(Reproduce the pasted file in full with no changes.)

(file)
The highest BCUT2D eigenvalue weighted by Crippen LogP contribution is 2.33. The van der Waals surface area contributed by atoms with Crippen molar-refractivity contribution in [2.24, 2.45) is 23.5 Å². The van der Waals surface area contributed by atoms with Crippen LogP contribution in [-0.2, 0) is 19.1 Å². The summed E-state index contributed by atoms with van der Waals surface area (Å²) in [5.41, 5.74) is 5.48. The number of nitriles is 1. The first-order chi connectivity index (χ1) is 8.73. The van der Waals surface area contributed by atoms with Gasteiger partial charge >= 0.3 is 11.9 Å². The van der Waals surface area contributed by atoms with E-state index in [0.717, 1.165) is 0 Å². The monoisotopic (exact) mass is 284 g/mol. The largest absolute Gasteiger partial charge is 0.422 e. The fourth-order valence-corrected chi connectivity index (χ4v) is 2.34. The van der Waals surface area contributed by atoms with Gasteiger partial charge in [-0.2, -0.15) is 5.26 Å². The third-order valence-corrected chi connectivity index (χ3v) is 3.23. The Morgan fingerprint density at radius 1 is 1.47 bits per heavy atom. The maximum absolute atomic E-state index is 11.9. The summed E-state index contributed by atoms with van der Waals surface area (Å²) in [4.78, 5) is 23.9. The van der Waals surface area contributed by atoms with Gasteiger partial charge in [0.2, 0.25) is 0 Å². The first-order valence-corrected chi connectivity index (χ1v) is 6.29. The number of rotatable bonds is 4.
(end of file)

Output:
The highest BCUT2D eigenvalue weighted by Crippen LogP contribution is 2.33. The van der Waals surface area contributed by atoms with Crippen molar-refractivity contribution in [2.24, 2.45) is 23.5 Å². The van der Waals surface area contributed by atoms with Crippen LogP contribution in [-0.2, 0) is 19.1 Å². The summed E-state index contributed by atoms with van der Waals surface area (Å²) in [5.41, 5.74) is 5.48. The number of nitriles is 1. The first-order chi connectivity index (χ1) is 8.73. The van der Waals surface area contributed by atoms with Gasteiger partial charge >= 0.3 is 11.9 Å². The van der Waals surface area contributed by atoms with E-state index in [0.717, 1.165) is 0 Å². The monoisotopic (exact) mass is 284 g/mol. The largest absolute Gasteiger partial charge is 0.422 e. The fourth-order valence-corrected chi connectivity index (χ4v) is 2.34. The van der Waals surface area contributed by atoms with Gasteiger partial charge in [-0.2, -0.15) is 5.26 Å². The third-order valence-corrected chi connectivity index (χ3v) is 3.23. The Morgan fingerprint density at radius 1 is 1.47 bits per heavy atom. The maximum absolute atomic E-state index is 11.9. The summed E-state index contributed by atoms with van der Waals surface area (Å²) in [4.78, 5) is 23.9. The van der Waals surface area contributed by atoms with Gasteiger partial charge in [0.2, 0.25) is 0 Å². The first-order valence-corrected chi connectivity index (χ1v) is 6.29. The number of rotatable bonds is 4.